Academic journal article Romance Notes

Smoking Guns and Lingering Pipes: Tobacco Imagery in the Novels of Leo Malet

Academic journal article Romance Notes

Smoking Guns and Lingering Pipes: Tobacco Imagery in the Novels of Leo Malet

Article excerpt

THOUGH he was not the first French writer to use the noir style, Leo Malet, who died in 1996 just before his 87th birthday, has been called by many the "father" of the French roman noir, or hardboiled novel. With the 1943 publication of 120, rue de la gare, he became the first French noir writer to sign his own name and set his story in France, rather than use a pseudonym and an anglophone locale. After nine successful mysteries with characters like Johnny Metal, a New York journalist, Malet chose to set his mysteries in Paris, where he saw a goldmine of untapped noir possibilities. In 1954, Malet began a new series, Les nouveaux mysteres de Paris, featuring Nestor Burma, the "detective de choc," who first appeared in 120. The series title, an hommage to Les mysteres de Paris of Eugene Sue, was the idea of Malet's editor, Robert Laffont. Each mystery of the 15-novel collection features a different Parisian arrondissement as its focal point. After fifteen mysteries, Malet abandoned the series, leaving five of the twenty arrondissements without treatment. His novels paint a picture of the prevalent culture in both occupied France and post-war 1950s Paris, revealing multiple literary and cultural influences. As he revolutionizes the French detective genre, Malet forges a link between popular culture and concurrent genres in twentieth-century French literature. The focus of this article will be Malet's use of tobacco imagery.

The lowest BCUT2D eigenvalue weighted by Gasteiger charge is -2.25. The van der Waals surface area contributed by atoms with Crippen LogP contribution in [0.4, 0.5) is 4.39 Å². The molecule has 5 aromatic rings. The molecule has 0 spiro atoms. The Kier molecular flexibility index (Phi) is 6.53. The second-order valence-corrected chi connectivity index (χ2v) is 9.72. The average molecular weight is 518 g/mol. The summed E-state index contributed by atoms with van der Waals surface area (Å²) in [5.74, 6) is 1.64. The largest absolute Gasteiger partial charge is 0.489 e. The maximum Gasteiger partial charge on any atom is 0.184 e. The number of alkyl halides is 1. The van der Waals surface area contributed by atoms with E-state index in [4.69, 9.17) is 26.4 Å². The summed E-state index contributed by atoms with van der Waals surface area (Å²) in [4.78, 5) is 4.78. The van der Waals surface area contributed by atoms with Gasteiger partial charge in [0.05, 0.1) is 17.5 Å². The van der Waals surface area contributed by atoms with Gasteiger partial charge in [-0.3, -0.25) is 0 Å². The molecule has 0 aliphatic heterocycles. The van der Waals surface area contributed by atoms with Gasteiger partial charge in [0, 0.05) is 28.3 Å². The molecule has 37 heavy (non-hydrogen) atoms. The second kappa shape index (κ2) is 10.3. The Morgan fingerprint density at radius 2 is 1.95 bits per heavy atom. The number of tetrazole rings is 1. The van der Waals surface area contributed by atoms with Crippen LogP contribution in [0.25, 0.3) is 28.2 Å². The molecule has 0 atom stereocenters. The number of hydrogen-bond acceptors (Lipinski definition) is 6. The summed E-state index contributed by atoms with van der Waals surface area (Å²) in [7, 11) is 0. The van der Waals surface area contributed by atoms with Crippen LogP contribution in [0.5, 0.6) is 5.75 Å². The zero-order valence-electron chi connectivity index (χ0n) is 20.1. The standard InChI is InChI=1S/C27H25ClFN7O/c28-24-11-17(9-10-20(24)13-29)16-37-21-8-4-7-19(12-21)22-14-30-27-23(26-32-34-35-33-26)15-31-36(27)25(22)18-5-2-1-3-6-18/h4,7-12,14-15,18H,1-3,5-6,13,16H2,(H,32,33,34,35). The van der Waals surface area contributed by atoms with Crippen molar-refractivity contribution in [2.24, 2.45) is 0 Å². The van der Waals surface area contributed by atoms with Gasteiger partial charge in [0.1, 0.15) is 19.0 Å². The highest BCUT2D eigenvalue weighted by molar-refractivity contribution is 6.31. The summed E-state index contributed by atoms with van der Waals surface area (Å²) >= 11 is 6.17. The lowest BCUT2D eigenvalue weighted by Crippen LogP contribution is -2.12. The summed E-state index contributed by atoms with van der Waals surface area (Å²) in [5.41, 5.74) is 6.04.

More than just a prop to occupy time between dialogues and clues, providing both character definition and plot development while alluding to Malet's literary heroes and influences, (1) tobacco's first function for Malet is to identify each character. Nestor Burma is a pipe smoker, putting him in the company of great literary detectives including Sherlock Holmes, Phillip Marlowe, and Jules Maigret, among others. But his pipe smoking in an age where mass-produced cigarettes, "the common denominator of all ranks" (Kiernan 42), have become available to anyone anytime, and smoking hand-rolled cigarettes seems like what Derrida called "pure and luxurious consumption" (107) in an increasingly fast-paced society, (2) makes the detective particularly distinctive where it might be to his advantage to blend into the shadows as a silent, and odorless, observer. Smoking his pipe gives Burma something to do when he is on surveillance, and soothes his head after being knocked out, which happens at least once in every novel, whether from a coup de crane or from losing a fight on a flight of stairs. In Boulevard ... Ossements, after using his pipe cleaner to break into a dead man's apartment in order to look around, he lights his pipe without thinking twice. Yet the pipe also provides a reminder of his presence at the crime scenes where he really should not be to begin with. The particular odor of his pipe tobacco lingers, and the distinctive bull-head shape of Burma's pipe is rarely forgotten by potential witnesses. In another novel, Les rats de Montsouris, he congratulates himself for behaving and controlling his urge to light up, but such triumphs are rare in the series. In addition to the easily identifiable odor of Burma's pipe, the bull-head shape is even more memorable. The stubborn and macho image of the bull is significant in describing Burma's general demeanor: an independent operator who subverts the justice system until he can use it to his own advantage. In Micmac moche au Boul' Mich', in an effort to get information from a young window washer about a man he is looking for, the detective tells the boy that he is a journalist, his favorite disguise. Unfortunately for Burma, this disguise does not include a cigarette or a regular shaped pipe. When the police later question the young man, he remembers Burma's pipe, leading the police directly to our detective, who they have seen on many occasions. The commissioner, Florimond Faroux, tells Burma, "De temps en temps, vous devriez vous arreter de fumer" (2: 240). …

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